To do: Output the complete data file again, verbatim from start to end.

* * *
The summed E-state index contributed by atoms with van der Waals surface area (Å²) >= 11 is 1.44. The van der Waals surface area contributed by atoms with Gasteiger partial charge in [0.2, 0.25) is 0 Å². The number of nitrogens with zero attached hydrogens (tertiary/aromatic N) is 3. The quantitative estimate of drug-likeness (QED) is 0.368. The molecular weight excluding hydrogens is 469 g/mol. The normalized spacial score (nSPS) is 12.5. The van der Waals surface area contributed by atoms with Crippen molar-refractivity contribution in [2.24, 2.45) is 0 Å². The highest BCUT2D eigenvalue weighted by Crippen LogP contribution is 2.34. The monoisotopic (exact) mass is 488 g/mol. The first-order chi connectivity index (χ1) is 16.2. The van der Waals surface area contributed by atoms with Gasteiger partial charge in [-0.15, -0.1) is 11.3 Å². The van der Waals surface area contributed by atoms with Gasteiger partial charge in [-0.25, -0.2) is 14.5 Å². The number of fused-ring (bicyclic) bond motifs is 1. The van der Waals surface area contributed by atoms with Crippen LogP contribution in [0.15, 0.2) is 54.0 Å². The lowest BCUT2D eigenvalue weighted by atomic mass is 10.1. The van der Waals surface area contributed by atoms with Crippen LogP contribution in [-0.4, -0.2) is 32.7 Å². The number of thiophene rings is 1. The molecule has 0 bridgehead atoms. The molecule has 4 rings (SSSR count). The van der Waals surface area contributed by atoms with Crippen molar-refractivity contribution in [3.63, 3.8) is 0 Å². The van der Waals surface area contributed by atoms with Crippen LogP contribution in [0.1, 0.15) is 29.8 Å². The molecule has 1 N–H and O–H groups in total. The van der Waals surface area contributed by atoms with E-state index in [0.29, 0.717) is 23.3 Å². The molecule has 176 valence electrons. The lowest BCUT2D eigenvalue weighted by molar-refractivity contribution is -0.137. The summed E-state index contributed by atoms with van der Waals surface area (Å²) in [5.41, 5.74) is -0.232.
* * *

The summed E-state index contributed by atoms with van der Waals surface area (Å²) >= 11 is 1.44. The van der Waals surface area contributed by atoms with Gasteiger partial charge in [0.2, 0.25) is 0 Å². The number of nitrogens with zero attached hydrogens (tertiary/aromatic N) is 3. The quantitative estimate of drug-likeness (QED) is 0.368. The molecular weight excluding hydrogens is 469 g/mol. The normalized spacial score (nSPS) is 12.5. The van der Waals surface area contributed by atoms with Crippen molar-refractivity contribution in [2.24, 2.45) is 0 Å². The highest BCUT2D eigenvalue weighted by Crippen LogP contribution is 2.34. The monoisotopic (exact) mass is 488 g/mol. The first-order chi connectivity index (χ1) is 16.2. The van der Waals surface area contributed by atoms with Gasteiger partial charge in [-0.15, -0.1) is 11.3 Å². The van der Waals surface area contributed by atoms with Gasteiger partial charge in [-0.25, -0.2) is 14.5 Å². The number of fused-ring (bicyclic) bond motifs is 1. The van der Waals surface area contributed by atoms with Crippen LogP contribution in [0.15, 0.2) is 54.0 Å². The lowest BCUT2D eigenvalue weighted by atomic mass is 10.1. The van der Waals surface area contributed by atoms with Crippen LogP contribution in [-0.4, -0.2) is 32.7 Å². The number of thiophene rings is 1. The molecule has 0 bridgehead atoms. The molecule has 4 rings (SSSR count). The van der Waals surface area contributed by atoms with Crippen molar-refractivity contribution in [3.63, 3.8) is 0 Å². The van der Waals surface area contributed by atoms with Crippen LogP contribution in [0.1, 0.15) is 29.8 Å². The molecule has 1 N–H and O–H groups in total. The van der Waals surface area contributed by atoms with E-state index in [0.29, 0.717) is 23.3 Å². The molecule has 176 valence electrons. The lowest BCUT2D eigenvalue weighted by molar-refractivity contribution is -0.137. The summed E-state index contributed by atoms with van der Waals surface area (Å²) in [5.41, 5.74) is -0.232.